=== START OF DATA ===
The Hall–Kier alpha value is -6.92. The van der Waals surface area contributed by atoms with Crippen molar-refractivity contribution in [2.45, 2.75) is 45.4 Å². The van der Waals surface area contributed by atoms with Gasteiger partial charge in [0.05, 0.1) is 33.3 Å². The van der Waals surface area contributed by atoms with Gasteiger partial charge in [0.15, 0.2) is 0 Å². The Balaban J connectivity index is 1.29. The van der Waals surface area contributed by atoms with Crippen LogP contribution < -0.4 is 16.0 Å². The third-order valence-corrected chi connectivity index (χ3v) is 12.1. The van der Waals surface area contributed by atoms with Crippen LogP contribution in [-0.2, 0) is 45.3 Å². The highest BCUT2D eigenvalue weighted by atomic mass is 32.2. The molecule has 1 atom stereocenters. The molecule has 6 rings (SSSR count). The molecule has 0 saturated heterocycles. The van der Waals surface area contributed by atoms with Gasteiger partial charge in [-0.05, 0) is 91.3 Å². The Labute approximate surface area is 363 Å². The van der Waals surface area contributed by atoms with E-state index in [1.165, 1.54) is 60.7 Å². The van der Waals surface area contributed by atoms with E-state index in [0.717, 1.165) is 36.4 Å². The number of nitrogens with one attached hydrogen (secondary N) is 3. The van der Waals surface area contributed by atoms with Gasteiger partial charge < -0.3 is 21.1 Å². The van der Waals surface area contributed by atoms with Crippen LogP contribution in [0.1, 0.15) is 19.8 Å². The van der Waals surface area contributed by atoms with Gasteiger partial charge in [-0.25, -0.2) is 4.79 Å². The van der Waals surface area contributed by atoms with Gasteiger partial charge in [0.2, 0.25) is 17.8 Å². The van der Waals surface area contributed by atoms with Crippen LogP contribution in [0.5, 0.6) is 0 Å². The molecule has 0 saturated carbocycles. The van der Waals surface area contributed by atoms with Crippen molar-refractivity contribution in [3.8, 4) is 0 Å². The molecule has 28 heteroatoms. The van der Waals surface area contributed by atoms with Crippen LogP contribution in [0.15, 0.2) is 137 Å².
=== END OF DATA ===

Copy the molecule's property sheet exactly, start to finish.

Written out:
The Hall–Kier alpha value is -6.92. The van der Waals surface area contributed by atoms with Crippen molar-refractivity contribution in [2.45, 2.75) is 45.4 Å². The van der Waals surface area contributed by atoms with Gasteiger partial charge in [0.05, 0.1) is 33.3 Å². The van der Waals surface area contributed by atoms with Gasteiger partial charge in [0.15, 0.2) is 0 Å². The Balaban J connectivity index is 1.29. The van der Waals surface area contributed by atoms with Crippen LogP contribution < -0.4 is 16.0 Å². The third-order valence-corrected chi connectivity index (χ3v) is 12.1. The van der Waals surface area contributed by atoms with Crippen LogP contribution in [-0.2, 0) is 45.3 Å². The highest BCUT2D eigenvalue weighted by atomic mass is 32.2. The molecule has 1 atom stereocenters. The molecule has 6 rings (SSSR count). The molecule has 0 saturated heterocycles. The van der Waals surface area contributed by atoms with Gasteiger partial charge in [-0.05, 0) is 91.3 Å². The Labute approximate surface area is 363 Å². The van der Waals surface area contributed by atoms with E-state index in [1.165, 1.54) is 60.7 Å². The van der Waals surface area contributed by atoms with E-state index in [0.717, 1.165) is 36.4 Å². The number of nitrogens with one attached hydrogen (secondary N) is 3. The van der Waals surface area contributed by atoms with Gasteiger partial charge < -0.3 is 21.1 Å². The van der Waals surface area contributed by atoms with Crippen LogP contribution in [0.1, 0.15) is 19.8 Å². The van der Waals surface area contributed by atoms with Gasteiger partial charge in [-0.25, -0.2) is 4.79 Å². The van der Waals surface area contributed by atoms with Gasteiger partial charge in [0.2, 0.25) is 17.8 Å². The van der Waals surface area contributed by atoms with Crippen LogP contribution in [0.5, 0.6) is 0 Å². The molecule has 0 saturated carbocycles. The van der Waals surface area contributed by atoms with Crippen molar-refractivity contribution in [3.8, 4) is 0 Å². The molecule has 28 heteroatoms. The van der Waals surface area contributed by atoms with Crippen LogP contribution in [0.15, 0.2) is 137 Å².